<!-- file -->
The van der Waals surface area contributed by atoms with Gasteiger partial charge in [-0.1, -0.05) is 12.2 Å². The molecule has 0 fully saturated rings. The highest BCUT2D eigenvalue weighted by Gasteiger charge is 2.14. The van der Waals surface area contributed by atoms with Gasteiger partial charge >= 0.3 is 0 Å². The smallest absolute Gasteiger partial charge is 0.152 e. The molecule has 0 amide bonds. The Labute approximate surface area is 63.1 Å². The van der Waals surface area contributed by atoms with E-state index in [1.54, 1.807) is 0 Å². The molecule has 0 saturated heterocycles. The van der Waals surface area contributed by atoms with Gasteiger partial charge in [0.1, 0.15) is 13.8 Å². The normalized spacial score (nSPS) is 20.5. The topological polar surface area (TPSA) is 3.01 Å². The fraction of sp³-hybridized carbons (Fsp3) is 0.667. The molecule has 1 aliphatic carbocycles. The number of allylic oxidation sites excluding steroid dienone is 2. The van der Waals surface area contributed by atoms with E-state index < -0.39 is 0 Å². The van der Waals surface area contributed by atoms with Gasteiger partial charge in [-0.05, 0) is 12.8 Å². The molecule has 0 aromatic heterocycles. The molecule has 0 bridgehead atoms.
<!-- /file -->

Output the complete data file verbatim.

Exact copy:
The van der Waals surface area contributed by atoms with Gasteiger partial charge in [-0.1, -0.05) is 12.2 Å². The molecule has 0 fully saturated rings. The highest BCUT2D eigenvalue weighted by Gasteiger charge is 2.14. The van der Waals surface area contributed by atoms with Gasteiger partial charge >= 0.3 is 0 Å². The smallest absolute Gasteiger partial charge is 0.152 e. The molecule has 0 amide bonds. The Labute approximate surface area is 63.1 Å². The van der Waals surface area contributed by atoms with E-state index in [1.54, 1.807) is 0 Å². The molecule has 0 saturated heterocycles. The van der Waals surface area contributed by atoms with Gasteiger partial charge in [0.1, 0.15) is 13.8 Å². The normalized spacial score (nSPS) is 20.5. The topological polar surface area (TPSA) is 3.01 Å². The fraction of sp³-hybridized carbons (Fsp3) is 0.667. The molecule has 1 aliphatic carbocycles. The number of allylic oxidation sites excluding steroid dienone is 2. The van der Waals surface area contributed by atoms with E-state index < -0.39 is 0 Å². The van der Waals surface area contributed by atoms with Gasteiger partial charge in [-0.05, 0) is 12.8 Å². The molecule has 0 aromatic heterocycles. The molecule has 0 bridgehead atoms.